CNME Editor Mark Forker spoke to Annabel Arcari-Bowler, CEO and founder of Shiftling, to find out how her innovative and disruptive new startup company is going to bring the gig economy to the GCC region.
Arcari-Bowler has enjoyed a successful career as a venture capitalist – but decided to launch her own business 15 months ago after identifying a glaring problem for many enterprises across the Middle East.
In a brilliant interview, Arcari-Bowler eloquently articulates her vision for Shiftling and the zeal, passion and ambitions she sees for her new company are tangible.
The charismatic African entrepreneur believes her platform can finally resolve a major issue for many seasonal businesses here in the Middle East.
“I founded the company out of the acknowledgement that the traditional ways of working in this market in terms of hiring and retaining staff didn’t necessarily lean itself towards the likelihood of profitability for companies. We have a lot of seasonal industries here that are only generating significant revenue for 6 or 7 months out of the year, but they need to retain and hire staff for 12 months of the year,” said Arcari-Bowler.
Arcari-Bowler pointed out that in the Gulf region particularly it’s not just a case of hiring someone and paying them a salary. There are additional onboarding costs in terms of an employee’s visa, insurance and medical requirements. Businesses are forced to hire staff on year-long contracts, but if that employee is only contributing revenue to your business for 6 months then you have obvious PnL implications.
“I was acknowledging all these challenges for seasonal businesses, and I thought there needs to be a better way for us to do this, and that’s when I had my eureka moment. I thought to myself if there was an opportunity for companies to book staff on demand as and when they need them, then that would inevitably have a hugely positive impact for businesses here in the Gulf,” said Arcari-Bowler.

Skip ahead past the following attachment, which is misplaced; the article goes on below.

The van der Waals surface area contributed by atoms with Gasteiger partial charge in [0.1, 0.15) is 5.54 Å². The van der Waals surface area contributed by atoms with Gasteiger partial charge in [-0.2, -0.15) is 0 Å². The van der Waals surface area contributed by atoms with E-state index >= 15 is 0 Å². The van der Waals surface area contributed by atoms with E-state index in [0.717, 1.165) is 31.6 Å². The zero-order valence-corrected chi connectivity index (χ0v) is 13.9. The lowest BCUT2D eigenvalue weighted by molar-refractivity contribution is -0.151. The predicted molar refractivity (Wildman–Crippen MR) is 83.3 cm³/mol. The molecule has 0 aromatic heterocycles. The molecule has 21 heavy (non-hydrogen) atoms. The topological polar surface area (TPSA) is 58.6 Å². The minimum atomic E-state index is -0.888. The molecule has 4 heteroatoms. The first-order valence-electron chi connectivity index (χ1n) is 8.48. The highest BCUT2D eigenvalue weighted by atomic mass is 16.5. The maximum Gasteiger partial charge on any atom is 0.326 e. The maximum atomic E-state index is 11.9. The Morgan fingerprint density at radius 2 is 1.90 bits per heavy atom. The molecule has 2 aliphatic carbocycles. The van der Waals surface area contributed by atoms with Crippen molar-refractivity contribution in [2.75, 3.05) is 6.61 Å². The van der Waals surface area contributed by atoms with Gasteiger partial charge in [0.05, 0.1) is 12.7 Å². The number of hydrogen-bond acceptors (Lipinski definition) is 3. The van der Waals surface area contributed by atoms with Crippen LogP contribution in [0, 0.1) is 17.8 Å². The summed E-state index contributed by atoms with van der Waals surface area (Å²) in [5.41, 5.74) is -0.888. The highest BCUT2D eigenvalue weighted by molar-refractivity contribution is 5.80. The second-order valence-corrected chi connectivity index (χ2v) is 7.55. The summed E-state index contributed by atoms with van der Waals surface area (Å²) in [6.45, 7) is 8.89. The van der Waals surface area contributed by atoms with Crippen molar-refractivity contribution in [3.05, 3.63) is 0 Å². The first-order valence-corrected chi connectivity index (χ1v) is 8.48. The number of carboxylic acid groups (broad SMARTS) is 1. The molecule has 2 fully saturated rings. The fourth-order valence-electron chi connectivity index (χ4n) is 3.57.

As the CEO of Shiftling highlights the gig economy is very robust in Western nations, and it is very well-understood. In addition to this, the way in which millennials and Generation Z want to work is vastly different to how it has been traditionally. All these factors combined triggered her to launch her business here in the UAE in 2019.
“When I talk about Shiftling and what we can provide I often get questions like don’t manpower companies do this, don’t staffing companies do this? However, the reality is that they don’t fundamentally understand the dynamic nature of seasonal businesses, because what typically happens is that they lock people into year-long contracts with minimum volume requirements. If you’re a coffee shop owner in Al Quoz, then you only really need staff on the weekends. That’s really the niche that we at Shiftling really serve, because you can book 1 person for 1 shift, or 100 people for 3 months, and we’re really trying to turn the industry on its head and revolutionize how staffing is done,” said Arcari-Bowler.
In terms of tech adoption, the Middle East, tends to lag behind more mature markets such as Europe and North America, but Arcari-Bowler believes that the current COVID-19 crisis has only served to further illustrate the need for change regarding the nature of work in the GCC region.